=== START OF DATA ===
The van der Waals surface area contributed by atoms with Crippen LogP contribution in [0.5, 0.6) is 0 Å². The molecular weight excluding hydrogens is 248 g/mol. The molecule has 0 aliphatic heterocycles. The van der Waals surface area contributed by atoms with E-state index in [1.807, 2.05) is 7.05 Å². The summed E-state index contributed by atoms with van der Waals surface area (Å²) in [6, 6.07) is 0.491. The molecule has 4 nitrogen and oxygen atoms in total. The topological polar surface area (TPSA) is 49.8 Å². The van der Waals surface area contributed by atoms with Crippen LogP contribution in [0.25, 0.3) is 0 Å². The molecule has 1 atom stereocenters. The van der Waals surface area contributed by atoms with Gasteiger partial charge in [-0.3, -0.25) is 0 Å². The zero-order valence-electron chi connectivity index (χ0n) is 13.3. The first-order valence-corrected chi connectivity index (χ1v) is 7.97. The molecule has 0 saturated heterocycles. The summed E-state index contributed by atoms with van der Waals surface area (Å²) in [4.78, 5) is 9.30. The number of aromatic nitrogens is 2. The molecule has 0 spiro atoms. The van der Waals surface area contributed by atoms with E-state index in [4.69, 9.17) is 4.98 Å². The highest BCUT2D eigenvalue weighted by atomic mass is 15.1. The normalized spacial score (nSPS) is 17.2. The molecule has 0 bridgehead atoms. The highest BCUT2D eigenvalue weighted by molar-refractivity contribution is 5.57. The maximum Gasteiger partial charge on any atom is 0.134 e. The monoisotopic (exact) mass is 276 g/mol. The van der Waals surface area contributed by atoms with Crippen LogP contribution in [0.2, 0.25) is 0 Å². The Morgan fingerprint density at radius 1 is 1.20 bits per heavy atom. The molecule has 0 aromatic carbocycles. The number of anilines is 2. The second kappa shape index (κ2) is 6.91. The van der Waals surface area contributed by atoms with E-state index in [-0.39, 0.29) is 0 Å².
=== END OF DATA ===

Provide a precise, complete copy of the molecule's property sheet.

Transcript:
The van der Waals surface area contributed by atoms with Crippen LogP contribution in [0.5, 0.6) is 0 Å². The molecular weight excluding hydrogens is 248 g/mol. The molecule has 0 aliphatic heterocycles. The van der Waals surface area contributed by atoms with E-state index in [1.807, 2.05) is 7.05 Å². The summed E-state index contributed by atoms with van der Waals surface area (Å²) in [6, 6.07) is 0.491. The molecule has 4 nitrogen and oxygen atoms in total. The topological polar surface area (TPSA) is 49.8 Å². The van der Waals surface area contributed by atoms with Crippen LogP contribution in [0.25, 0.3) is 0 Å². The molecule has 1 atom stereocenters. The van der Waals surface area contributed by atoms with Gasteiger partial charge in [-0.3, -0.25) is 0 Å². The zero-order valence-electron chi connectivity index (χ0n) is 13.3. The first-order valence-corrected chi connectivity index (χ1v) is 7.97. The molecule has 0 saturated heterocycles. The summed E-state index contributed by atoms with van der Waals surface area (Å²) in [4.78, 5) is 9.30. The number of aromatic nitrogens is 2. The molecule has 0 spiro atoms. The van der Waals surface area contributed by atoms with E-state index in [4.69, 9.17) is 4.98 Å². The highest BCUT2D eigenvalue weighted by atomic mass is 15.1. The normalized spacial score (nSPS) is 17.2. The molecule has 0 bridgehead atoms. The highest BCUT2D eigenvalue weighted by molar-refractivity contribution is 5.57. The maximum Gasteiger partial charge on any atom is 0.134 e. The monoisotopic (exact) mass is 276 g/mol. The van der Waals surface area contributed by atoms with Crippen LogP contribution in [0.2, 0.25) is 0 Å². The Morgan fingerprint density at radius 1 is 1.20 bits per heavy atom. The molecule has 0 aromatic carbocycles. The number of anilines is 2. The second kappa shape index (κ2) is 6.91. The van der Waals surface area contributed by atoms with E-state index in [-0.39, 0.29) is 0 Å².